While the continued grounding of the 787 is not a positive for Boeing, our industry sources indicate that the next few weeks will bring several other developments that are quite positive news for Boeing.

1. A major order from Ryanair

Ryanair and Boeing are nearing agreement on an order for 200 additional 737NG aircraft, which should ensure a smooth production transition between NG and Max without gaps.  This order has been in process for some time, but an announcement deferred as Ryanair was in negotiations to acquire AerLingus.  With that thwarted by regulators, we would expect an announcement very soon as business as usual returns.

2. Launch of the 777-X

Industry sources indicate that Boeing’s Board of Directors is expected to provide approval for the authority to offer the new 777-X to customers at their next meeting.  That would formalize the development schedule, which would likely result in a fourth quarter 2019 entry into service for the 777-9X, with the smaller 777-8X entering service 20 months later.

The 777-X program, as we understand it, will include 2 passenger models, the and 777-9, seating 350 and 407 in typical three class configurations.  The -8 will be roughly the same capacity as the existing -300ER, while the -9 will include a stretch that brings the over the 400 seat capacity market, the highest for any twin.   A -8 freighter version is also expected, entering service after the passenger versions are introduced.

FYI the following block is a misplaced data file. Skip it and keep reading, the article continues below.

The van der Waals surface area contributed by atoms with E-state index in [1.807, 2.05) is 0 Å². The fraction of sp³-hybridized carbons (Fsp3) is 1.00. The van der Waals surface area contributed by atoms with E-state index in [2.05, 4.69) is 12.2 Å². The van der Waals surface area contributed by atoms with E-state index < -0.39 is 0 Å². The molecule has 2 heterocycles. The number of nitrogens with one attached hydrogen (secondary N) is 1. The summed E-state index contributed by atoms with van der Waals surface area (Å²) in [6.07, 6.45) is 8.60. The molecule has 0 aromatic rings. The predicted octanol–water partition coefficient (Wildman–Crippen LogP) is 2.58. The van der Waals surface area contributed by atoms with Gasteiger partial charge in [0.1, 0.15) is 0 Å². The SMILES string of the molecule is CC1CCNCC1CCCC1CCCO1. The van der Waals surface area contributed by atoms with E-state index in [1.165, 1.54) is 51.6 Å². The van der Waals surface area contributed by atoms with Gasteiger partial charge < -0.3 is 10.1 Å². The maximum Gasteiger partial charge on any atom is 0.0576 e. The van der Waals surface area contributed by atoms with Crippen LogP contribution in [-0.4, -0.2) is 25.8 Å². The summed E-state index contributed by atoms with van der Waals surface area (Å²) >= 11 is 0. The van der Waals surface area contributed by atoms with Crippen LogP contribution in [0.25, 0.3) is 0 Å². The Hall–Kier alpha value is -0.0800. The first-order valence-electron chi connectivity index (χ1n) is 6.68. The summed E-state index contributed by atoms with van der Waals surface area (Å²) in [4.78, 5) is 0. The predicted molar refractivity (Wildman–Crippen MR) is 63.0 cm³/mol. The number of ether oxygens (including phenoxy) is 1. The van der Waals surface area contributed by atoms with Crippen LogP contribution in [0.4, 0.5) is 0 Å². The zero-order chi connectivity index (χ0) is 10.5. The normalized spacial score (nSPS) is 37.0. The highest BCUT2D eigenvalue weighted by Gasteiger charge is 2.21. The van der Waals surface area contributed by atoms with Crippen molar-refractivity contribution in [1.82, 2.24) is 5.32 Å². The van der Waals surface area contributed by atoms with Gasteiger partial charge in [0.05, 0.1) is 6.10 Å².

777-X Graphic

A new wing, made from composites, but a metal wing box, is expected for the 777-X. The will keep its metal fuselage–and will be a traditional metal, not aluminum-lithium.  While a single or dual source engine has not yet been decided, we believe that GE has the inside track for an exclusive engine arrangement at the present time, based on commercial terms, although that has not been confirmed.

The 777 has often been called Boeing’s best airplane, and the redesign and stretch will result in an that will be larger than the competing A350-1000, and economically competitive.

3. Refining the 787-10X

Boeing is continuing its work on a second stretch to the 787 that would also compete with the Airbus A350-900.  This variant, which seats 320 passengers, will now have additional range from earlier estimates, now 7,100nm from the previously estimated 6,900nm.  This should provide airlines sufficient flexibility for most desired routes.

While launch of the 787-10X was initially expected prior to that of the 777-X, the issues with the 787-8 batteries have apparently pushed any official announcement off to the right, engineering efforts at Boeing are continuing for this variant.  Once the approval for 787 return to service is secured after modifications and FAA approvals, we would expect an announcement on the 787-10 in short order.   This should have extremely competitive economics, and is aimed squarely at the A350-900.

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